The New Popular Front, which is deeply divided between moderate socialists and the radical left, won huge support among young people in the first round of voting and in areas with large North African immigrant populations around major cities, including Paris.

Mr Mélenchon’s staunchly pro-Palestinian stance proved popular in these areas, even as he sparked outrage when he appeared to cross the line into anti-Semitism, accusing Yaël Braun-Pivet, the Jewish president of the Knesset, of “camping in Tel Aviv to encourage the Holocaust”. He said of a large protest against anti-Semitism last November that “friends who unconditionally support the Holocaust have had their meeting”.

There is no compelling reason for Mr Macron to call a snap election, but he is willing to gamble that he can still be a unifying figure against the extremes. In fact, he has lost the appeal of doing so in his seven years in office. He declared left and right obsolete labels when he took power in 2017. They are no longer.

However, Mr Macron’s centrist coalition did better than expected last time and he survived to fight another day.

Mr Macron now appears to have two options, short of resigning, which he has vowed not to consider.

The first is to try to build a broad coalition that could stretch from the left to moderate Gaullist conservatives, some of whom broke a campaign taboo by aligning with the National Rally Party.

That possibility seems remote. Mr Macron has made no secret of his deep dislike for Mr Mélenchon; the feeling is reciprocated.

A second, less ambitious option would be for Mr Macron to try to form an interim government to deal with the current situation.

Mr Macron could, for example, ask former prime ministers from parties in the centrist bloc — his own, the Socialists, the center-right Republicans — to propose a government of technocrats or high-profile figures who could tackle a limited agenda next year.

According to the Constitution, at least one year must pass before the next parliamentary election.

One area where Mr Macron can still exert considerable influence, more so than when he was forced to “coexist” with Mr Bardella as prime minister, is international and military affairs, which were traditionally the domain of the president in the Fifth Republic.

A staunch supporter of the 27-nation European Union, which the National Rally wants to weaken, he will certainly pursue the goal of creating a “European power” with a more unified military, defense industry and technological research, but his influence may be undermined by domestic weakness.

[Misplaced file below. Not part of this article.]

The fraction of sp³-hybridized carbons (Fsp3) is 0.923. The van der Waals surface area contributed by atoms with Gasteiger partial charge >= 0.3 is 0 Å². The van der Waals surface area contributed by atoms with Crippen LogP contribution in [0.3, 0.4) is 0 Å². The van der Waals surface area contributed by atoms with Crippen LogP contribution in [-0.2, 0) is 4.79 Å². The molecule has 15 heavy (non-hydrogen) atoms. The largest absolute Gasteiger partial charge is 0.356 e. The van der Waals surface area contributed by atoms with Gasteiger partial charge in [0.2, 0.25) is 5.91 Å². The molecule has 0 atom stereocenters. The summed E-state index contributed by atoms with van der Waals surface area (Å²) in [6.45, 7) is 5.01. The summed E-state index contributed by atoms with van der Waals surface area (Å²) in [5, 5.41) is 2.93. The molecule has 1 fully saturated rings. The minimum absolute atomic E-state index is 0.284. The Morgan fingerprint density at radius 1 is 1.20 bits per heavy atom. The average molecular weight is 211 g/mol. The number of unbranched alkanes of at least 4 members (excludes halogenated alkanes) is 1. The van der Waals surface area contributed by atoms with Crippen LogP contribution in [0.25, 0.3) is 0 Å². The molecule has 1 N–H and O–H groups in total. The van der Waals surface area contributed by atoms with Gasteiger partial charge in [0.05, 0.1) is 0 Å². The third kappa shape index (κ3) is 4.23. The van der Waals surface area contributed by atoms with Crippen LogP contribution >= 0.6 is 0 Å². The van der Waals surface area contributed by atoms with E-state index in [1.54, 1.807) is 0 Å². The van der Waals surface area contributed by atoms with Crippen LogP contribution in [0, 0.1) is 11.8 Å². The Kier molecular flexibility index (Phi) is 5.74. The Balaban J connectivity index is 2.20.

Mr. Macron, who has been tempted by rapprochement with President Vladimir V. Putin of Russia, has also become an outspoken supporter of Ukraine’s struggle for freedom. With the U.S. presidential election just four months away, doubts have grown about the West’s willingness to continue arming and financing Ukraine.

Russia clearly believes that France will waver. “The French people are looking for a sovereign foreign policy that serves their national interests and is free from the dictates of Washington and Brussels,” the Russian Foreign Ministry said in a statement a few days ago. “French officials will not be able to ignore these profound changes in the attitudes of the vast majority of their citizens.”

In short, France is facing major instability, both internally and externally. It seems impossible to rule out a constitutional crisis in the coming months. Gabriel Attal, the outgoing centrist prime minister, tendered his resignation on Sunday, declaring that “tonight no absolute majority can be controlled by extremists thanks to our determination and our values.”

He claimed a small victory, but of course the centrists did not have such a majority either.

Unlike many other European countries, including Belgium, Italy and Germany, France does not have a tradition of months-long negotiations to form complex coalition governments between parties with different views or to form temporary coalitions. Indeed, Charles de Gaulle designed the Fifth Republic in 1958 to end the parliamentary chaos and short-lived governments of the Fourth Republic.

One theory put forward for Mr Macron’s mysterious decision to hold elections is that, with the National Rally in power and Mr Bardella as prime minister, the far-right party will lose its luster ahead of the 2027 presidential election.

It is another gamble based on the idea that it is easier to criticize from the sidelines than to make tough decisions in government. Mr Macron does not want to hand over the keys to the Élysée Palace, the presidential headquarters, to Ms Le Pen in three years.

In this sense, the election result may have embarrassed Mr Macron and benefited Ms Le Pen. She demonstrated her growing popularity without her party having to carry the load. On the other hand, the French people’s inherent resistance to the idea of ​​transferring power to the far right was once again illustrated.